Steven Millhauser wins 'Story Prize'
Celebrated U.S. author Steven Millhauser won the eighth annual Story Prize for short fiction on Wednesday for We Others, his collection of 21 pieces written over the course of three decades.books Updated: Mar 22, 2012 13:07 IST
Celebrated U.S. author Steven Millhauser won the eighth annual Story Prize for short fiction on Wednesday for We Others, his collection of 21 pieces written over the course of three decades.
Millhauser, who won the Pulitzer Prize for fiction in 1997 for "Martin Dressler: The Life and Times of an American Dreamer," was honored for the collection, published by Alfred A. Knopf, which like much of his work deals with strange happenings in seemingly ordinary environs.
"I am really surprised," Millhauser said after winning.
"I came to applaud Edith Pearlman or Don DeLillo," said Millhauser, a resident of upstate New York and teacher at Skidmore College, referring to his fellow nominees.
He added that he "feared that such a book would only be a tombstone," adding, "I love and revere this form."
Millhauser won a $20,000 prize for "We Others," which includes one of his best-known stories, "Eisenheim the Illusionist", about a late 19th-century magician in Vienna, which was made into the 2006 film "The Illusionist."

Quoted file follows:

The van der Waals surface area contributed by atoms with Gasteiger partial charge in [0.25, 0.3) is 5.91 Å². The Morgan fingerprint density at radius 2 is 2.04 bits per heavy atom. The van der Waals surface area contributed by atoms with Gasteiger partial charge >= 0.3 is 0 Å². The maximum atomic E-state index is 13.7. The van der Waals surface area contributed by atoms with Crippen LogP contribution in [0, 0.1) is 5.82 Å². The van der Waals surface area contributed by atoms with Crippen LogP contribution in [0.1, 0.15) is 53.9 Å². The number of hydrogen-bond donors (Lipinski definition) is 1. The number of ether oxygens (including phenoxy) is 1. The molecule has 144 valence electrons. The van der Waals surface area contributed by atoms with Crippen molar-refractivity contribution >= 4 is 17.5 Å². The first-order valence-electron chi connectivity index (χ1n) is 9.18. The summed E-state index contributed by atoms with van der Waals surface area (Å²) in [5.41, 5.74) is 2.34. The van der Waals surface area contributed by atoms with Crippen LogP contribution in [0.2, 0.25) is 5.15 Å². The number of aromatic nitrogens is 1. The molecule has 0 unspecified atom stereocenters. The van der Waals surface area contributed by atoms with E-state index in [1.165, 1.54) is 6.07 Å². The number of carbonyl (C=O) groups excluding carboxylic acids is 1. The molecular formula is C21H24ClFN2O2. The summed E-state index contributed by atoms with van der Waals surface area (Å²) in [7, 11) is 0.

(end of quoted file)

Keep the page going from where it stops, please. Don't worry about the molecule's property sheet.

He was philosophical about that venture, saying "I knew in advance ... it was not going to reflect my story, and I accepted that."
Other stories variously set in a current-day Connecticut town, Thomas Edison's laboratory, circuses, carnivals or strange museums, often traffic in the fantastic and mystical.
Millhauser's work has also hewed heavily to historic fiction, and the judges noted that his stories evoke those of Edgar Allan Poe, Franz Kafka and H.P. Lovecraft in their explorations of other realms which are nonetheless rendered utterly believable.
"I follow different paths in my imagination, and that pleases me," Millhauser said about his creative process.
The other finalists for the prestigious award included National Book Award winner DeLillo, for "The Angel Esmeralda," and Pearlman for "Binocular Vision," which was also a National Book Award finalist for fiction.
The finalists, all of whom read excerpts and discussed their work on Wednesday, were chosen from a list of 92 entrants.
The judges were Seattle author and filmmaker Sherman Alexie, professor and former Indiana University library director Breon Mitchell, and author and Los Angeles Public Library curator Louise Steinman.